Daily file photo by Colin Boyle
Northwestern students and faculty are preparing to ensure as many people as possible in the community are counted in the 2020 census.
University outreach and involvement in the census is especially crucial this year, as it is the first to be available online. Between March 12 and 20, every United States resident will receive a letter inviting them to fill out a census form online. While the University is responsible for counting students living in on-campus housing, there is a big concern for students living off-campus as they have to navigate filling out their first census on their own.
NU’s Center for Civic Engagement launched just before the previous census occurred, so 2020 will be the first year that the Center will work with campus partners to secure resources and ensure everybody is counted. Director Robert Donahue said the Center has been preparing for the census since Spring 2019. They hosted a conference for representatives of college campuses across the Chicago area to discuss the important role that colleges and universities will play in ensuring an equitable and complete count in the 2020 census.
Donahue said the digitization of the census form will change how people engage with the census and invariably have an impact on response rates. He added that the Center is making a special push to ensure the state has a complete, comprehensive count.
“We all have a responsibility to get educated on what’s going on and make sure folks know how to respond appropriately,” Donahue said. “The census is really important in terms of where federal dollars go to different communities. If we have a significant undercount, it could really disadvantage our own community.”
Weinberg junior Katherine Daehler, a fellow at the Center, said she has been providing general program support for marketing and outreach as the Center transitions to focus on support for the census. She said the Center is still in the early planning stages for the census, but they’re having conversations with administrators in government relations to understand the University’s approach to engaging the local and broader NU community in the census.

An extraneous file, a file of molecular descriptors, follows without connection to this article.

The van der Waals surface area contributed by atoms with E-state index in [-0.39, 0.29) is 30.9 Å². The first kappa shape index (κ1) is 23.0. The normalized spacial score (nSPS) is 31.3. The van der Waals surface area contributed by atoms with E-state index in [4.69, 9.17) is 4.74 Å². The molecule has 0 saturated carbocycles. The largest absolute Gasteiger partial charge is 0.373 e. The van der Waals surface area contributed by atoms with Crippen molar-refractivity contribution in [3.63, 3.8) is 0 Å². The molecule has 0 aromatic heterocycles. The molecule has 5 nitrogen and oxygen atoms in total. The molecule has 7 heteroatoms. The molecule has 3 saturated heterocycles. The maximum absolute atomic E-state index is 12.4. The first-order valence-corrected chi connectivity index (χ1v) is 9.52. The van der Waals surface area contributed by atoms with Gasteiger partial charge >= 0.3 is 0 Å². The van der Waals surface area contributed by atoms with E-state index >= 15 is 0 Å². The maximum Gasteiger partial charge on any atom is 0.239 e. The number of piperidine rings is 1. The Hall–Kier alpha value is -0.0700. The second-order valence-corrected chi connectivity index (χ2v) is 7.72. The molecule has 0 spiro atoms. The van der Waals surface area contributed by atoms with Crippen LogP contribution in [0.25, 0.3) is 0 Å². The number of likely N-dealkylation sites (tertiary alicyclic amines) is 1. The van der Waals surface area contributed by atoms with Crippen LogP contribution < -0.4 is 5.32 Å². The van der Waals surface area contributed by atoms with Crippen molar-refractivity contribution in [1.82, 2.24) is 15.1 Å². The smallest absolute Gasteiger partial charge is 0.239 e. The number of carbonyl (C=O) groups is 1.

“While the census isn’t necessarily a regular part of (civic engagement) like voting — it’s a once in 10 year thing — it’s a big deal and a big part of your civic responsibility because of all the consequences with the (undercount),” Daehler said.
SESP Prof. Dan Lewis, former director of the Center, is leading the effort to create learning opportunities for NU students by teaching a class this quarter called “Saving the Census.” The class is designed for students to pinpoint a demographic in danger of being undercounted in the census — undocumented immigrants, communities of color and off-campus residents. The students will break up into small groups for their final project, he said, which would each pragmatically develop methods to reduce the undercount in different endangered communities, such as door-to-door canvassing.
Lewis said he was inspired to teach this class because the U.S. Census Bureau is already under financial, political and statistical constraints to reduce the undercount, so he was excited to see the role college students could play in increasing participation. He said it’s important that his students are engaging in face-to-face communication with vulnerable communities, because public service announcements from the Bureau don’t attract enough attention.
“None of this is easy, because it’s always the second or third thing on your priority list,” Lewis said. “So we’re trying to raise its visibility.”
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